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The Supreme Court has resumed its session.
During the term of 2023-2024, the Supreme Court will review legal cases pertaining to the Second Amendment, abortion rights, racial gerrymandering, online free speech, and the eligibility of Donald Trump to hold office.
Currently, American voters are paying extra attention to the supreme court due to the past two controversial years that resulted in a number of unfavorably perceived judgements.
As the new term begins, American voters can anticipate a more conservative stance in rulings, similar to the past two years due to the majority leanings of the court.
Here are the situations to monitor.
Qualifications for the Office of the President: Donald Trump versus Norma Anderson and others.
The Supreme Court will review Mr. Trump’s challenge to a ruling by a Colorado court that deemed him unfit for the presidency based on his involvement in the January 6th attack on the US Capitol.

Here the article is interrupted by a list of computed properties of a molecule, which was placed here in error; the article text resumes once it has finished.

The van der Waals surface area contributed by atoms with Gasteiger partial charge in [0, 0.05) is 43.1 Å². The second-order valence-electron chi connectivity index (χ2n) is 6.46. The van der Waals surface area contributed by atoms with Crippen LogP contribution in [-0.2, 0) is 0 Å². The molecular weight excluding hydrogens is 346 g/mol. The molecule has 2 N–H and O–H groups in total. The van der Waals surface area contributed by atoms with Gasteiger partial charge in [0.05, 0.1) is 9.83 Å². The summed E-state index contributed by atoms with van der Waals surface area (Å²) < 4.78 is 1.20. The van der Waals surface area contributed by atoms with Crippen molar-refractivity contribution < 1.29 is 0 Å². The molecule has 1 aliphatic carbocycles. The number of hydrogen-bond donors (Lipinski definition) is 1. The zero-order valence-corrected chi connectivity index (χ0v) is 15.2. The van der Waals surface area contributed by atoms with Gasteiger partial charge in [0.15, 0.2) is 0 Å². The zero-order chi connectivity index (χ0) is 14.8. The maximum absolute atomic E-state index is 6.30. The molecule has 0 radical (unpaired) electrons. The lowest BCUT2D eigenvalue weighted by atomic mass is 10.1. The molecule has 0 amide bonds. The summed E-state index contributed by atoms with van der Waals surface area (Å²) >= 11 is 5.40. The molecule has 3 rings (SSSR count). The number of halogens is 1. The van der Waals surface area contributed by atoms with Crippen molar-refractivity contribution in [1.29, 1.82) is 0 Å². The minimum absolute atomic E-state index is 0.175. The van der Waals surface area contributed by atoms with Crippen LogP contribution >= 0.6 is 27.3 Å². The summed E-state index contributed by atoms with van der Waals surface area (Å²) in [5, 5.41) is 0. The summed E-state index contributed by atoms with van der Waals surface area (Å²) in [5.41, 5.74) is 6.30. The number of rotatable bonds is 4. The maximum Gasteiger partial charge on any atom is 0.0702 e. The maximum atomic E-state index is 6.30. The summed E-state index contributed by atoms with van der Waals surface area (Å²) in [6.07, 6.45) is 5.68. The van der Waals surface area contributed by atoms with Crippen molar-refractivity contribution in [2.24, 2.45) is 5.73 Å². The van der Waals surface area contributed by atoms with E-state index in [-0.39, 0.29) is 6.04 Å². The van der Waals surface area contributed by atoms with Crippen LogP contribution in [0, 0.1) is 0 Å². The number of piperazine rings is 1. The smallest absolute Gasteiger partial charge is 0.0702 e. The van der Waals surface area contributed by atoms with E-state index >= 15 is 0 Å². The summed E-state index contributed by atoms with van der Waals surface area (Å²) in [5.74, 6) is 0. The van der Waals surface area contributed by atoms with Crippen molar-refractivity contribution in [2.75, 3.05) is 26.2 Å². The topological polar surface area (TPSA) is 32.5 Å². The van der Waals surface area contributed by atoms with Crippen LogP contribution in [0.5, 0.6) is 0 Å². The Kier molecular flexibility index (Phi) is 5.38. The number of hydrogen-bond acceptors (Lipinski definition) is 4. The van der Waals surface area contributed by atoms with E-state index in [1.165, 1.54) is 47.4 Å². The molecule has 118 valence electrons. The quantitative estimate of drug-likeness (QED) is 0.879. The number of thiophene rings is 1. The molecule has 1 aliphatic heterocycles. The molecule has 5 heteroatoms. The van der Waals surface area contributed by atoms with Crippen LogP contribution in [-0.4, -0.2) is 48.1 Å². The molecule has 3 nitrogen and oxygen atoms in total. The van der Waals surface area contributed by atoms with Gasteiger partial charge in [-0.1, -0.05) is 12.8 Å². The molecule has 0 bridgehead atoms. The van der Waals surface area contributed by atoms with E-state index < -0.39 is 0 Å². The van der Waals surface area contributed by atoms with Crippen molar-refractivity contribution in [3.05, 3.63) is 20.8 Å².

The state utilized Section Three of the 14th Amendment, which forbids individuals who have taken an oath to uphold the Constitution and have participated in insurrection or rebellion, from holding a public office.
If the court determines that Mr. Trump is not qualified, he would be unable to campaign for the presidency, even though he is currently the leading Republican candidate.
Racial gerrymandering: Alexander v South Carolina State Conference of the NAACP
The justices are being tasked with either affirming or overturning a previous ruling by a lower court that determined South Carolina’s First Congressional District was in violation of the Constitution for unfairly targeting Black voters by relocating a large portion of their voting population to different districts.
The decision made by the Supreme Court will either broaden or restrict voting privileges.